Once a year my family and I travel up the coast to a remote spot in the Transkei to be surrounded and nurtured by natural beauty at its best. On our last trip, we stopped off at the wolf sanctuary outside Knysna on the way up. This is where I was reminded of a wonderful story which so clearly explains the two natures within each of us.
So, this week I decided to share that story with the Mindful Minis. There are many versions of the same story but the version with the Cherokee elder is the one I like best:
A group of Cherokee children in North America gathered around their grandfather. They were filled with excitement and curiosity. That day in their village there had been a lot of shouting between two adults. Their grandfather was called to mediate to help bring peace.
One of the children asked a question that puzzled him. “Grandfather, why do people fight?”. The old man thought about it for quite some time and then replied: “Well, we all have two wolves inside us, you see. They are in our chest. And these wolves are constantly fighting each other”.
The eyes of the children grew bigger as they listened. “In our chests too, grandfather?” asked another child. “And in your chest too?” asked a third one. He nodded, “yes, in my chest too”. Then he definitely had their attention.
The Grandfather continued. “One of the wolves is filled with fear, anger, envy, jealousy, greed, and arrogance. The other wolf is filled with peace, love, hope, courage, humility, compassion, and faith. The two wolves fight each other all the time inside of us”. The children pondered this for a moment and then one of them asked, “Grandfather, which wolf will win?”
The old man smiled and simply said, “The one you feed.”
Well, this story certainly grabbed the attention of the Mindful Minis! One little guy asked me what is the colour of these wolves inside of us. Bless him. But on the whole, the children did seem to understand that it is an analogy for the two natures that live within. When I asked the children what we could feed the kind wolf to make him stronger, the answers ranged from dog pellets to hamburgers, but one Mindful Minis said: “Use him. If you use him, he will get stronger.” So wonderful. I loved that explanation. ?
So, we discussed some examples of everyday things such as helping a sibling, caring for a pet, sharing toys to examples on the other side like teasing someone, or shouting at mom or dad, or moaning. I asked the children to decide whether these acts would feed the kind wolf or the angry wolf. I was very aware not to term them the “bad” wolf and the “good” wolf since I always tell the children that there are no “bad” feelings. What we feel is what we feel. But there is a choice in how we act when we feel a certain way. I encouraged the children to, in this coming week, take a moment to think before some of their actions to decide whether they will be feeding the kind wolf or the angry wolf. This is a way to encourage awareness and a conscious response, instead of a reactive one.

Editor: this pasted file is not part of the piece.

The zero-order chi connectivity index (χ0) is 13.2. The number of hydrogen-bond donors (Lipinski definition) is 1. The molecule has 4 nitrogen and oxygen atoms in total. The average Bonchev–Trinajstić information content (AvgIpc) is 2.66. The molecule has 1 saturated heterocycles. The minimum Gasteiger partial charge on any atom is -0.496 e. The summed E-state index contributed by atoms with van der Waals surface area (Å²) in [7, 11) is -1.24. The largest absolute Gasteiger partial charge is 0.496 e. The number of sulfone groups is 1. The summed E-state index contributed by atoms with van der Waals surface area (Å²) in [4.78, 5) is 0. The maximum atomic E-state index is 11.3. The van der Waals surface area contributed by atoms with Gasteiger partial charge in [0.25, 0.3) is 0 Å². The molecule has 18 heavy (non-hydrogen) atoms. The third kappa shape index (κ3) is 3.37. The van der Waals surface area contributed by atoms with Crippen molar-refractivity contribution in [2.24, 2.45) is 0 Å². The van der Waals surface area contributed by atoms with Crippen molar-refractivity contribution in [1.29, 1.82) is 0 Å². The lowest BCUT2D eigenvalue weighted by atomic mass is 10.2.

We then moved onto a guided visualisation, where I took the children into a magical garden. In the garden, there were containers filled with all different types of seeds. But these were not ordinary seeds. They were special, magical seeds – seeds of hope, love, inner peace, calm and joy. I asked the children to each take a handful of seeds that they felt they needed more of in their lives. I encouraged them to imagine themselves planting the seeds and watching them sprout and grow into tall, healthy plants. I suggested that at any time, the children can come back to this magical garden to admire some of the qualities they have planted and to plant new qualities that they feel they might need.
So, after the visualisation and our mindful minis mantra, each child got stuck into the artwork and “feeding” their kind wolf with qualities they felt they needed more of in their lives. I had dyed some lentils with food colouring so there were actual seeds of calm (blue), seeds of joy (orange), seeds of hope (green), seeds of inner peace (silver) and seeds of love (red). The children glued the seeds onto their pictures and then added other colourful bits and bobs resulting in a wonderful collage of a kind wolf that had been fed well.
I hope that in the week ahead you will refer back to the analogy of the kind wolf and the angry wolf, and that you will ask your children from time to time to stop and think about which wolf they are feeding.